Why Google, Microsoft are betting on generative AI in healthcare

Tech giants such as Google and Microsoft are trying their hands at generative AI in healthcare and are partnering with some of the largest hospitals and health systems in the U.S. to see how this new tech can automate tedious tasks for clinicians and to see how it can make searching for patient information easier. 


Google's cloud business is expanding its use of generative AI and recently announced that it will be partnering with Rochester, Minn.-based Mayo Clinic. 

On June 7, Google Cloud said it would work with Mayo Clinic to test out its new service, the Enterprise Search in Generative AI App Builder, which Google introduced on June 6 to its customers. But, for the healthcare industry, this new partnership could mean better interpretation for healthcare data. 

For example, under the new partnership, Mayo will adopt Google's new technology to interpret data such as patient records, clinical research and published guidelines. 

"Our prioritization of patient safety, privacy, and ethical considerations, means that generative AI can have a significant and positive impact on how we work and deliver healthcare," Mayo CIO Cris Ross said in a June 7 press release. "Google Cloud's tools have the potential to unlock sources of information that typically aren't searchable in a conventional manner, or are difficult to access or interpret, from a patient's complex medical history to their imaging, genomics, and labs. Accessing insights more quickly and easily could drive more cures, create more connections with patients, and transform healthcare."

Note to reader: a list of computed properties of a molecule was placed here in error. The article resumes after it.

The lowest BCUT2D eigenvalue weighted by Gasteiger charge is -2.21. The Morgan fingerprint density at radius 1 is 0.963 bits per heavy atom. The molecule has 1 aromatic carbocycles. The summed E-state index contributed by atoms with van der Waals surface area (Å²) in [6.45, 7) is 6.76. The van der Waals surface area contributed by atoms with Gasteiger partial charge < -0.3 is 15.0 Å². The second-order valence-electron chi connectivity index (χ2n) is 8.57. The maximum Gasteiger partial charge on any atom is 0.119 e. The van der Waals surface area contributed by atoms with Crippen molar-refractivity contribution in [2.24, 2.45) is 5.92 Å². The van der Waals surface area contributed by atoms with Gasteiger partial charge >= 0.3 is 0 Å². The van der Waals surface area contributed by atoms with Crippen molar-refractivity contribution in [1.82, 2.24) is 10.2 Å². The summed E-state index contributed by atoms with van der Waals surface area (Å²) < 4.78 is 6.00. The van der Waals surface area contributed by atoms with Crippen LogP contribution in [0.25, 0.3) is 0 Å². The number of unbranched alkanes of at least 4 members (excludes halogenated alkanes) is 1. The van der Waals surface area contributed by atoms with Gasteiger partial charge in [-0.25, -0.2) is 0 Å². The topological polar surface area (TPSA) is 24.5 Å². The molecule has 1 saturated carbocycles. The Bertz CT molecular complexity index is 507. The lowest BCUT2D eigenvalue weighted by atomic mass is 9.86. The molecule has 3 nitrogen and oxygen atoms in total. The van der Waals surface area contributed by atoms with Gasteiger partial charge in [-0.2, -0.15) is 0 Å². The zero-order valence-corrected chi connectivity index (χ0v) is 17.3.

The two organizations aim to interpret data with more simplicity, just as one would do if they were searching for something on Google search. 


Microsoft-backed OpenAI also released the chatbot ChatGPT, which has been touted as a new technology that can transform the healthcare industry, and the tech giant recently partnered with several health systems on a pilot using GPT to answer patient inquiries.  

On April 17, Microsoft announced that it would be partnering with EHR vendor Epic Systems to integrate generative AI into its EHR software, and four health systems signed on to pilot the new integration.

UC San Diego Health, Madison Wis.-based UW Health, and Palo Alto, Calif.-based Stanford Health Care, and Chapel Hill, N.C.-based UNC Health have already started using the new integration to automatically draft responses to messages physicians receive from patients through MyChart online patient portals. 

Christopher Longhurst, MD, chief medical officer and chief digital officer at UC San Diego Health, told Becker's that initial feedback from physicians and patients from the pilot has been positive. 

Peter Lee, corporate vice president of research and incubations at Microsoft, also said Epic's first AI developments excited him and brought tears to his eyes. 

With the new integration, Microsoft aims to scale generative AI technology to reduce clinicians' time spent on repetitive tasks.

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